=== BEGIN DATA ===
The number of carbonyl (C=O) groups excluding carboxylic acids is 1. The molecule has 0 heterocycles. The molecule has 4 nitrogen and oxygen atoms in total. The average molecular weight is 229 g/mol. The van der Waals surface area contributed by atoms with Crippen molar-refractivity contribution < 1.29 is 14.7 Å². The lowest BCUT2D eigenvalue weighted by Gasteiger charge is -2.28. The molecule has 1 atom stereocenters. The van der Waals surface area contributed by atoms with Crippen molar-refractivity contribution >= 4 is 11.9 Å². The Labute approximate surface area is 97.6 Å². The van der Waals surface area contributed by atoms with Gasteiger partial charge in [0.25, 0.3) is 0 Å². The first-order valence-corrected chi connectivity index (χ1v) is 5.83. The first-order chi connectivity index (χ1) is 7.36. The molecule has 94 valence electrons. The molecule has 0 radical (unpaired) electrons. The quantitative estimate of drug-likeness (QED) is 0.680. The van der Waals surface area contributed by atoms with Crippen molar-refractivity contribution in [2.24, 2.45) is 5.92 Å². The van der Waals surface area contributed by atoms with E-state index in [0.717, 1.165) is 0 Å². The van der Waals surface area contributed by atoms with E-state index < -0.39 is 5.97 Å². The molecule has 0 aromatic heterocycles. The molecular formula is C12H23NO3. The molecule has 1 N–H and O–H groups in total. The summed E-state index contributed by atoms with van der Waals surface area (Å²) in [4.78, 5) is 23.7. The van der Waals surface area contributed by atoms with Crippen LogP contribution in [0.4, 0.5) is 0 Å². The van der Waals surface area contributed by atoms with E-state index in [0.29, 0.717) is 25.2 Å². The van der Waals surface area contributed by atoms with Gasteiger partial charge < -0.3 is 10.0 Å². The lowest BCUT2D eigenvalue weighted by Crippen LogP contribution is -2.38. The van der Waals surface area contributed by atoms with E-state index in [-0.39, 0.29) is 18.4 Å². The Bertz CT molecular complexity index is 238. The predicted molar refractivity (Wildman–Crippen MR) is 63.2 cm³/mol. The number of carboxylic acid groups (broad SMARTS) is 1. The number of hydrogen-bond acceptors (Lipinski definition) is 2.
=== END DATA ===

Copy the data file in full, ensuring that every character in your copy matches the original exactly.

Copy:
The number of carbonyl (C=O) groups excluding carboxylic acids is 1. The molecule has 0 heterocycles. The molecule has 4 nitrogen and oxygen atoms in total. The average molecular weight is 229 g/mol. The van der Waals surface area contributed by atoms with Crippen molar-refractivity contribution < 1.29 is 14.7 Å². The lowest BCUT2D eigenvalue weighted by Gasteiger charge is -2.28. The molecule has 1 atom stereocenters. The van der Waals surface area contributed by atoms with Crippen molar-refractivity contribution >= 4 is 11.9 Å². The Labute approximate surface area is 97.6 Å². The van der Waals surface area contributed by atoms with Gasteiger partial charge in [0.25, 0.3) is 0 Å². The first-order valence-corrected chi connectivity index (χ1v) is 5.83. The first-order chi connectivity index (χ1) is 7.36. The molecule has 94 valence electrons. The molecule has 0 radical (unpaired) electrons. The quantitative estimate of drug-likeness (QED) is 0.680. The van der Waals surface area contributed by atoms with Crippen molar-refractivity contribution in [2.24, 2.45) is 5.92 Å². The van der Waals surface area contributed by atoms with E-state index in [0.717, 1.165) is 0 Å². The van der Waals surface area contributed by atoms with E-state index < -0.39 is 5.97 Å². The molecule has 0 aromatic heterocycles. The molecular formula is C12H23NO3. The molecule has 1 N–H and O–H groups in total. The summed E-state index contributed by atoms with van der Waals surface area (Å²) in [4.78, 5) is 23.7. The van der Waals surface area contributed by atoms with Crippen LogP contribution in [0.4, 0.5) is 0 Å². The van der Waals surface area contributed by atoms with E-state index in [0.29, 0.717) is 25.2 Å². The van der Waals surface area contributed by atoms with Gasteiger partial charge < -0.3 is 10.0 Å². The lowest BCUT2D eigenvalue weighted by Crippen LogP contribution is -2.38. The van der Waals surface area contributed by atoms with E-state index in [-0.39, 0.29) is 18.4 Å². The Bertz CT molecular complexity index is 238. The predicted molar refractivity (Wildman–Crippen MR) is 63.2 cm³/mol. The number of carboxylic acid groups (broad SMARTS) is 1. The number of hydrogen-bond acceptors (Lipinski definition) is 2.